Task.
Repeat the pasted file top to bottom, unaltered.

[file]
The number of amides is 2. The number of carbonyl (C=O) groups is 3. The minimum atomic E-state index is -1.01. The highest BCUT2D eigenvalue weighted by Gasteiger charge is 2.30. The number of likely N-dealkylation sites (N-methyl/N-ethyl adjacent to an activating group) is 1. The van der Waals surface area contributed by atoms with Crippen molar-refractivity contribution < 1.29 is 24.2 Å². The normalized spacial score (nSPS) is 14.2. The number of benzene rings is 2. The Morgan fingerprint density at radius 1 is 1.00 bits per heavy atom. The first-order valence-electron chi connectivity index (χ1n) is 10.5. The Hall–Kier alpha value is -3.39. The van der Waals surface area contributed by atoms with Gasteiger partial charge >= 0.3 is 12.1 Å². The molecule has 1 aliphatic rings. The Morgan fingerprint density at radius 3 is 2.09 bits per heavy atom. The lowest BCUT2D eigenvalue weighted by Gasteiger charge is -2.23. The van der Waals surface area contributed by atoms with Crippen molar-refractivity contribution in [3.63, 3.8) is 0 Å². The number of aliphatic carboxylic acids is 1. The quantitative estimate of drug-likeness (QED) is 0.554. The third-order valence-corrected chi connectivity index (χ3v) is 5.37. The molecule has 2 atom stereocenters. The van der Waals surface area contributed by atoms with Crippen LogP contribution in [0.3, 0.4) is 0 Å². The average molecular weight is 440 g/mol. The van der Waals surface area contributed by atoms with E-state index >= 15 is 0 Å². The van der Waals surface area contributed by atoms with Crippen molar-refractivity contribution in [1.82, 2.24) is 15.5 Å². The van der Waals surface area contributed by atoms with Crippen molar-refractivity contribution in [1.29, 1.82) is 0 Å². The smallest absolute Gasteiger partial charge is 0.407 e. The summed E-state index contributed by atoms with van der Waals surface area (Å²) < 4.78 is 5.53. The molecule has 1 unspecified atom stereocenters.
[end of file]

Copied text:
The number of amides is 2. The number of carbonyl (C=O) groups is 3. The minimum atomic E-state index is -1.01. The highest BCUT2D eigenvalue weighted by Gasteiger charge is 2.30. The number of likely N-dealkylation sites (N-methyl/N-ethyl adjacent to an activating group) is 1. The van der Waals surface area contributed by atoms with Crippen molar-refractivity contribution < 1.29 is 24.2 Å². The normalized spacial score (nSPS) is 14.2. The number of benzene rings is 2. The Morgan fingerprint density at radius 1 is 1.00 bits per heavy atom. The first-order valence-electron chi connectivity index (χ1n) is 10.5. The Hall–Kier alpha value is -3.39. The van der Waals surface area contributed by atoms with Gasteiger partial charge >= 0.3 is 12.1 Å². The molecule has 1 aliphatic rings. The Morgan fingerprint density at radius 3 is 2.09 bits per heavy atom. The lowest BCUT2D eigenvalue weighted by Gasteiger charge is -2.23. The van der Waals surface area contributed by atoms with Crippen molar-refractivity contribution in [3.63, 3.8) is 0 Å². The number of aliphatic carboxylic acids is 1. The quantitative estimate of drug-likeness (QED) is 0.554. The third-order valence-corrected chi connectivity index (χ3v) is 5.37. The molecule has 2 atom stereocenters. The van der Waals surface area contributed by atoms with Crippen LogP contribution in [0.3, 0.4) is 0 Å². The average molecular weight is 440 g/mol. The van der Waals surface area contributed by atoms with E-state index >= 15 is 0 Å². The van der Waals surface area contributed by atoms with Crippen molar-refractivity contribution in [1.82, 2.24) is 15.5 Å². The van der Waals surface area contributed by atoms with Crippen molar-refractivity contribution in [1.29, 1.82) is 0 Å². The smallest absolute Gasteiger partial charge is 0.407 e. The summed E-state index contributed by atoms with van der Waals surface area (Å²) < 4.78 is 5.53. The molecule has 1 unspecified atom stereocenters.